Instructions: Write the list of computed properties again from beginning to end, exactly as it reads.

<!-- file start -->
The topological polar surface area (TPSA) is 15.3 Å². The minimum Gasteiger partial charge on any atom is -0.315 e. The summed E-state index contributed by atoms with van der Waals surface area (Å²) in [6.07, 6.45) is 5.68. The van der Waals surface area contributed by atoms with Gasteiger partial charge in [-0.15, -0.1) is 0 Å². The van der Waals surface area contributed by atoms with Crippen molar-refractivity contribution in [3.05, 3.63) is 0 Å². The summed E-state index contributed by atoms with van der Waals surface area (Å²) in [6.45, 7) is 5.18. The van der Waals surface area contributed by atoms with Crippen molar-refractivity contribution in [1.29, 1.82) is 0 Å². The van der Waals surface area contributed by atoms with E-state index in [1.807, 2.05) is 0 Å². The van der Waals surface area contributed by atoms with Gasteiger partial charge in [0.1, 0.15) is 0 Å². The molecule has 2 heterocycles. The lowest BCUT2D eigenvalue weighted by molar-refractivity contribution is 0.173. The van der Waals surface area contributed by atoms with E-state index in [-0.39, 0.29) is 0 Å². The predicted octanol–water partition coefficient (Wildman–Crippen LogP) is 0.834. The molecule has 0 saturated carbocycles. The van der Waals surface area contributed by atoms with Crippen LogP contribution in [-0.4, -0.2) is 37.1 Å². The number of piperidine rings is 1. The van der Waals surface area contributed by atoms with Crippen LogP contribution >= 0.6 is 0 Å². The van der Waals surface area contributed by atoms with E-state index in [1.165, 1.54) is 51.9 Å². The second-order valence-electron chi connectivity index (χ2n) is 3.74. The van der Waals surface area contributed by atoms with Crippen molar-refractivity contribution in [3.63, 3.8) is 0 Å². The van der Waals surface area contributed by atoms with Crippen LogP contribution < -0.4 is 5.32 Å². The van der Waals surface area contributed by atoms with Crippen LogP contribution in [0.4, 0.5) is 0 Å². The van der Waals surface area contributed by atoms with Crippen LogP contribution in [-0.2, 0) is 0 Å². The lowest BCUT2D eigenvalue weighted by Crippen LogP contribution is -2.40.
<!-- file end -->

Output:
The topological polar surface area (TPSA) is 15.3 Å². The minimum Gasteiger partial charge on any atom is -0.315 e. The summed E-state index contributed by atoms with van der Waals surface area (Å²) in [6.07, 6.45) is 5.68. The van der Waals surface area contributed by atoms with Gasteiger partial charge in [-0.15, -0.1) is 0 Å². The van der Waals surface area contributed by atoms with Crippen molar-refractivity contribution in [3.05, 3.63) is 0 Å². The summed E-state index contributed by atoms with van der Waals surface area (Å²) in [6.45, 7) is 5.18. The van der Waals surface area contributed by atoms with Crippen molar-refractivity contribution in [1.29, 1.82) is 0 Å². The van der Waals surface area contributed by atoms with E-state index in [1.807, 2.05) is 0 Å². The van der Waals surface area contributed by atoms with Gasteiger partial charge in [0.1, 0.15) is 0 Å². The molecule has 2 heterocycles. The lowest BCUT2D eigenvalue weighted by molar-refractivity contribution is 0.173. The van der Waals surface area contributed by atoms with E-state index in [-0.39, 0.29) is 0 Å². The predicted octanol–water partition coefficient (Wildman–Crippen LogP) is 0.834. The molecule has 0 saturated carbocycles. The van der Waals surface area contributed by atoms with Crippen LogP contribution in [-0.4, -0.2) is 37.1 Å². The number of piperidine rings is 1. The van der Waals surface area contributed by atoms with Crippen LogP contribution >= 0.6 is 0 Å². The van der Waals surface area contributed by atoms with E-state index in [1.165, 1.54) is 51.9 Å². The second-order valence-electron chi connectivity index (χ2n) is 3.74. The van der Waals surface area contributed by atoms with Crippen molar-refractivity contribution in [3.63, 3.8) is 0 Å². The van der Waals surface area contributed by atoms with Crippen LogP contribution < -0.4 is 5.32 Å². The van der Waals surface area contributed by atoms with Crippen LogP contribution in [0.4, 0.5) is 0 Å². The van der Waals surface area contributed by atoms with Crippen LogP contribution in [-0.2, 0) is 0 Å². The lowest BCUT2D eigenvalue weighted by Crippen LogP contribution is -2.40.